Battery Life - A Magnitude Shift

By now many will have heard positive things about the new iPhone 11s' battery life. As we have covered in the introduction, possibly the biggest changes to Apple’s line-up this year is the device’s vastly increased battery capacities. The Pro models in particular have seen significant increases: the 11 Pro gets a 3046mAh battery which represents a 14.5% increase compared to the XS, and the 11 Pro Max gets a 3969mAh battery which represents a very large 25% increase. The Pro Max is now the first Apple device which has a battery capacity comparable to Android phones out there, some of which have offered similar large capacities for a few years now.

iPhone XS Max vs. iPhone 11 Pro Max Batteries (Image Courtesy iFixit)

The regular iPhone 11 sees only a 5.7% bump to up to 3110mAh, which isn’t all that big upgrade compared to the XR. But it also doesn’t increase its weight nearly as much as the Pro models.

Web Browsing Battery Life 2016 (WiFi)

The battery results in our web test are outstanding. Apple in this generation has gone from being average in battery life to showcasing some of the best results we’ve seen in the market.

What is very interesting here is how our absolute test runtimes end up compared to Apple’s marketing claims. Apple has promised +1H, +4H and +5H of battery life for the 11, 11 Pro and the 11 Pro Max compared to their predecessors, and what we measured is 1.08H, 3.9H and 5.27H, which is pretty damn near Apple’s promoted figures, pointing out to some very similar testing conditions between our test and Apple’s internal metrics.

If we break this down a bit and theorize a bit, if we take the XS Max 10.31H result, multiply by 1.25x for the increased battery capacity (12.88H), multiply again naively by 1.15x for the more efficient screen (14.82H), we’re left with a ~5% margin which would account for the more efficient SoC. Give or take margin of error here or there, the results we’re seeing shouldn’t be all too surprising. The math would also check out for the iPhone 11 without a newer display: 5% increased battery capacity and an on average ~3% more efficient SoC.

There’s not much to say about the new iPhone 11 series' battery life other than it's exemplary. More importantly, Apple has managed to finally catch up and exceed the battery life of the LCD iPhone 8 and Plus models from 2 years ago.

Display Measurement & Power Camera - Daylight Evaluation: Triple Cameras


View All Comments

  • trparky - Wednesday, October 16, 2019 - link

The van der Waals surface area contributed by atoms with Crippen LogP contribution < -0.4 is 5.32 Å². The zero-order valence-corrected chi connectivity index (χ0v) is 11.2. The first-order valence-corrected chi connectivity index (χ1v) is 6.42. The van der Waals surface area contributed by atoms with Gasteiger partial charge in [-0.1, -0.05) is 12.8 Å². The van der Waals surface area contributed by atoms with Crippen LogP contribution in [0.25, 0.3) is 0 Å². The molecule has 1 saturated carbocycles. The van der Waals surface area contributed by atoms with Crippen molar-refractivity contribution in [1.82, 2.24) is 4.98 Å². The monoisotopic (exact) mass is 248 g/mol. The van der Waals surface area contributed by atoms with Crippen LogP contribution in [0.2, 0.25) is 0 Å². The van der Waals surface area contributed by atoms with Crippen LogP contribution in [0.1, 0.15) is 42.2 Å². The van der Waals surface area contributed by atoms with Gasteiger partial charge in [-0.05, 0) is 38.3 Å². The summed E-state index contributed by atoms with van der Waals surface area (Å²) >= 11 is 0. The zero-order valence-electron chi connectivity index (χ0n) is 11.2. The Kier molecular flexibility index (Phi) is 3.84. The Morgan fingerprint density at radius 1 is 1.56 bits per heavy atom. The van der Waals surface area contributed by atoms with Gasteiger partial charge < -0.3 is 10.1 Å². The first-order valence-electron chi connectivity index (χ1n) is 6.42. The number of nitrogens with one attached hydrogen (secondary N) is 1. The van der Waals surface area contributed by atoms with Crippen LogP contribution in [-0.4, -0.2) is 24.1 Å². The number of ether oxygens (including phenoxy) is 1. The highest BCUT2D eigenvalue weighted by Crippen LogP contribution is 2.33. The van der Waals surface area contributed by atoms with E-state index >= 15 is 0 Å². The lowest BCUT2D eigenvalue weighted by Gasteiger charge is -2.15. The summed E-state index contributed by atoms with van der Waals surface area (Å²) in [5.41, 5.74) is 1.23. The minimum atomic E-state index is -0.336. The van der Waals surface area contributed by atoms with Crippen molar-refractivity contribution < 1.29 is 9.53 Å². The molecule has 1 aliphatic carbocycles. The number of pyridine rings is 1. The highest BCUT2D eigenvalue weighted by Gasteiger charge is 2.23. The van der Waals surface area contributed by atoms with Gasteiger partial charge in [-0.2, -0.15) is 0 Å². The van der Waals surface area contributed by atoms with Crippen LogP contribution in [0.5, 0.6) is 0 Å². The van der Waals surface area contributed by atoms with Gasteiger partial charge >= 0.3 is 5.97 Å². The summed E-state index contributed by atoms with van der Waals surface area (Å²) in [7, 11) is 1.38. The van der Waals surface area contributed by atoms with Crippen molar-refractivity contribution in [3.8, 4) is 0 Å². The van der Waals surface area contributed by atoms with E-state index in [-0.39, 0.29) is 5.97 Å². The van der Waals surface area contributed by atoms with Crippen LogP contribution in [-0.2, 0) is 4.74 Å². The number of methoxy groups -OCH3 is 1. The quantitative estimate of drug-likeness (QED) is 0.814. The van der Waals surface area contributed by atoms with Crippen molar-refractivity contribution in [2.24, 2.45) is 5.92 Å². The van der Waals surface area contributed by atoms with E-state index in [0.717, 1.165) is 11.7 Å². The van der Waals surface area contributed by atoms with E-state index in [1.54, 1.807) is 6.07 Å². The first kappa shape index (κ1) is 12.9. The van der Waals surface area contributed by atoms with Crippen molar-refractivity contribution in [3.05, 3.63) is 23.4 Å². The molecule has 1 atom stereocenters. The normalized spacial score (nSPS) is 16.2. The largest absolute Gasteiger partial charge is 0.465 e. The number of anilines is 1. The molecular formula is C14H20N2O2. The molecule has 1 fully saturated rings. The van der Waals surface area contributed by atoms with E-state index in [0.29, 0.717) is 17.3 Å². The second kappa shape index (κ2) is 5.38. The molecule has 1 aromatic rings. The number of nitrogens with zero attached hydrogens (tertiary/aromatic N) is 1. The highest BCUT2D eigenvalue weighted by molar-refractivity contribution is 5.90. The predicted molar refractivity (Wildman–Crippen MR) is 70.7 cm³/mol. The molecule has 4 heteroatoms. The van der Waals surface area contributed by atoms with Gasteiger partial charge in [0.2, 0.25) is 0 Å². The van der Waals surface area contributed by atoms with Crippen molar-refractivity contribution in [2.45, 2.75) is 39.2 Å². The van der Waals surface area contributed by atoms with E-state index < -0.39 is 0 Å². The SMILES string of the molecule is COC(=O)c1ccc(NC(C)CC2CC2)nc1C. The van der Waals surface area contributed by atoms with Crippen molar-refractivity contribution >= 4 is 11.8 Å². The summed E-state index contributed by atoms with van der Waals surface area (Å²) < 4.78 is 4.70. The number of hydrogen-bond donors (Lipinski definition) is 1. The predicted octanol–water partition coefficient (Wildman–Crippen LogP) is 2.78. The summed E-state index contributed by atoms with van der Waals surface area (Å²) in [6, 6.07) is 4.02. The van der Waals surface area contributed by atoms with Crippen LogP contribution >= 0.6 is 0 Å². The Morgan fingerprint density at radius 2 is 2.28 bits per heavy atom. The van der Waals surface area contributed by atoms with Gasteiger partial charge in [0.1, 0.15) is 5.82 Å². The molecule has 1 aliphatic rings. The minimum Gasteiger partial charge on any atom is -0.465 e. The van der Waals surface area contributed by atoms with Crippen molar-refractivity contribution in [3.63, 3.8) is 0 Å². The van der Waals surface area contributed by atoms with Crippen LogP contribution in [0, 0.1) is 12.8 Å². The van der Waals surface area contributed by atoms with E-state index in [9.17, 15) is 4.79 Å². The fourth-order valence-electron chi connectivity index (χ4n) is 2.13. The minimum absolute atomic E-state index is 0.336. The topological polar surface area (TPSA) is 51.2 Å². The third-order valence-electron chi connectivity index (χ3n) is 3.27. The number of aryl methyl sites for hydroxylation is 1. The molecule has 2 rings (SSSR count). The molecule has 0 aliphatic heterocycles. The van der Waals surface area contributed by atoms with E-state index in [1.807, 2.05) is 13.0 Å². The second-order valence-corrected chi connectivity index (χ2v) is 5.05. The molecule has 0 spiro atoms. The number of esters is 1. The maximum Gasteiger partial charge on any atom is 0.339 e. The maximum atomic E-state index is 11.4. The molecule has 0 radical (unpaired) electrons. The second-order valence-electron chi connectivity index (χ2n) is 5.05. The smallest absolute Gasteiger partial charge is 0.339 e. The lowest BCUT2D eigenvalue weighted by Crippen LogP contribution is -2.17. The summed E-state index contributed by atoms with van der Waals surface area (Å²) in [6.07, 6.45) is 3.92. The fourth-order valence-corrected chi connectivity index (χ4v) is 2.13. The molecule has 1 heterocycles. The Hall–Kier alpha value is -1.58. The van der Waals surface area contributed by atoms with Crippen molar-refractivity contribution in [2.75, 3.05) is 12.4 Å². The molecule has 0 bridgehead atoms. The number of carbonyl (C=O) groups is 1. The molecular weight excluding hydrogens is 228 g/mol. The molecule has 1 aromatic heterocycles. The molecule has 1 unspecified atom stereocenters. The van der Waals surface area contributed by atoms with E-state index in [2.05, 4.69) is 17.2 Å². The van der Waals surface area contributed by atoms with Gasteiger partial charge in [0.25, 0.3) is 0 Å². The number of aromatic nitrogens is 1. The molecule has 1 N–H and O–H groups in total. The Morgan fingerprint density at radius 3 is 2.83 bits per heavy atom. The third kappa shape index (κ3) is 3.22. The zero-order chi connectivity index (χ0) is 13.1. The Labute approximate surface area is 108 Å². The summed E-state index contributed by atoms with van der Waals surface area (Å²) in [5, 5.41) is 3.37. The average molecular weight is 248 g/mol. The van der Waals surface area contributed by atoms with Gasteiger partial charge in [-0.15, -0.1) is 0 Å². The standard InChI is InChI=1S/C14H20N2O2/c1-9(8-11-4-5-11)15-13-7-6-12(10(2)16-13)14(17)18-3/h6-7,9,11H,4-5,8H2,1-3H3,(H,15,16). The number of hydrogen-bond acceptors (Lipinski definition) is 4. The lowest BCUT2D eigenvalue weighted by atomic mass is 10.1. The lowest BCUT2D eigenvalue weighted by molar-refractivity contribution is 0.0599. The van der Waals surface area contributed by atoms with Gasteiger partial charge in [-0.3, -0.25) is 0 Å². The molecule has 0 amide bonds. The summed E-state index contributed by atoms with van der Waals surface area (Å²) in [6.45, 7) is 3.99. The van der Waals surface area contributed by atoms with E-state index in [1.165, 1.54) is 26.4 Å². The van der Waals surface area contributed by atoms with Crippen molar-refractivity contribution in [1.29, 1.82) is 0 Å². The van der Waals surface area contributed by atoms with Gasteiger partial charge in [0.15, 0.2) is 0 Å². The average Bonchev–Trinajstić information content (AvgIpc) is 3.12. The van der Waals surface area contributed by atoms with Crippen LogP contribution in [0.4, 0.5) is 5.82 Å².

"So while the A13 delivers class leading performance, it's probably not going to be very compelling for users coming from last year's A12 devices; the bigger impact will be felt coming from older devices."

    Like no shit! I upgraded from an older iPhone 7 Plus to the iPhone 11 Pro and comparatively speaking, the iPhone 11 Pro is stupid quick (that's a good thing!!!) Everything about it is so much faster. App launch times are at least twice as fast on the iPhone 11 Pro (vs. iPhone 7 Plus) and the battery life is just... wow. I don't have words to describe how good it is on the iPhone 11 Pro when compared to the iPhone 7 Plus.
  • Total Meltdowner - Wednesday, October 16, 2019 - link

    Twice as fast a 4 seconds is 2 seconds. Battery life of a 3600mah battery is still going to require a charge every time you make it to work or home. Bleh. Reply
  • name99 - Wednesday, October 16, 2019 - link Reply
  • Alistair - Wednesday, October 16, 2019 - link

    Did you miss the part of the review where he showed the battery life is the best ever? Beating some 5000mah Android phones? So NO, you don't need to charge it every time you get home or back from work. Reply
  • melgross - Wednesday, October 16, 2019 - link

    Say what you want, but on a daily basis, it’s very noticeable. When it’s different as in 1/4 sec to 1/2 sec, come back and talk. Reply
  • whiteiphoneproblems - Wednesday, October 16, 2019 - link

    Unless you have a 12 hour commute, this seems pretty unlikely. Reply
  • damianrobertjones - Wednesday, October 16, 2019 - link

    The mate 20 is included in the battery test, so why wouldn't the Mate 20 X also be there? Probably as it has the best battery life? Not sure. Reply
  • dudedud - Wednesday, October 16, 2019 - link

    He only includes devices that he has tested. Reply
  • Andrei Frumusanu - Wednesday, October 16, 2019 - link

    Yes, we never got our hands on the 20X. Reply
  • Dragonstongue - Wednesday, October 16, 2019 - link

    if Apple will slow down phone etc as battery ages, IMO they should do like SSD / HDD makers etc do by having X set aside "longevity reserve" to prevent folks from spend more $$$ to bring back new phone that using (doing normal things, let alone higher power req. stuff) chews through a not so "market leading" capacity (seeing as most phone makers and phone in general do NOT slow down / reduce performance as battery ages)


    maybe just maybe they can put more "premium" into the thought/design...maybe at some point they can also do a "whitelist" for 3rd party apps etc instead of FORCED purchase / constant update crud just so can use the darn fool thing.


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